“Having entered into 8 residential forward fund agreements in the past 4 years, we value the advice that the Aon Real Estate team have provided to ensure that our contracts contain the provisions necessary to ensure that our developer partners insurance arrangements meet both our needs and those of our lenders”.
Vice President, Acquisitions and Asset Management, Realstar Group
Forward Funding and Forward Purchase structures are commonly used in Real Estate transactions. They can present property insurance challenges which leave investors and banks exposed which, if not addressed, may in some cases hinder the later introduction of third-party funding. These challenges can generally be resolved providing investors engage effectively with their insurance broker before contracts are finalised.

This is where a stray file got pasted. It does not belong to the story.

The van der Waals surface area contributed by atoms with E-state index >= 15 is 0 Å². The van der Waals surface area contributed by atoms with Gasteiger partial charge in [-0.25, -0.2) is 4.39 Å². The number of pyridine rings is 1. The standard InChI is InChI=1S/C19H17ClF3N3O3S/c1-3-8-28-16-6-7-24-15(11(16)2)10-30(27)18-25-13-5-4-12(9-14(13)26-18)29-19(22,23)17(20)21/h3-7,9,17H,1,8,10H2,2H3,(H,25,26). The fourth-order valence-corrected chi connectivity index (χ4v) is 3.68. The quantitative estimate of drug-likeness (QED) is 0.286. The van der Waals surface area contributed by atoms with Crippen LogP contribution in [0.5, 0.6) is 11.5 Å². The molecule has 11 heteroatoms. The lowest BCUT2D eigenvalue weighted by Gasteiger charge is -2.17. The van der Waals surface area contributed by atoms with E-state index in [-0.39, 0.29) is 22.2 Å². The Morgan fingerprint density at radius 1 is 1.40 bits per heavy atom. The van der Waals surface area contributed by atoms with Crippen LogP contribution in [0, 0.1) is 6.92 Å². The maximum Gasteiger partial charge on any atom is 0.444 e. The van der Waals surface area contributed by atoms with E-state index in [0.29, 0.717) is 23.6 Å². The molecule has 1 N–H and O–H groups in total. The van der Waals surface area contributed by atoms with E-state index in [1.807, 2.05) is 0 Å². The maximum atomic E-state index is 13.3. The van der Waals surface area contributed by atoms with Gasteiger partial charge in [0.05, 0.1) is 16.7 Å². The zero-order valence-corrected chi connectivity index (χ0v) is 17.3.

- The investor must understand what they need from the Contract. Get the contract right and the insurance will flow out of it.
- Investors should engage with their Insurance Broker during contract negotiation to ensure their interests are protected.
- Investors must ensure, amongst other things, that they are a co-insured on the policy arranged by the Developer.
- The introduction of bank debt at a later stage in the development must be factored into the insurance programme at the outset.
- Investors should insist on the arrangement of project specific Delay in Start-Up insurance with the investor named as co-insured.
Forward Funding has become a main stay of Residential Development particularly in large scale regeneration projects where it plays a valuable role in accelerating housing delivery and facilitating faster letting rates during the early stages of regeneration whilst also de-risking infrastructure costs. The introduction of the Residential Property Developer tax could impact the popularity of these structures with Residential Developers, but Forward Funding is increasingly deployed across other asset classes, particularly the Logistics sector where competition for sites has enhanced its popularity.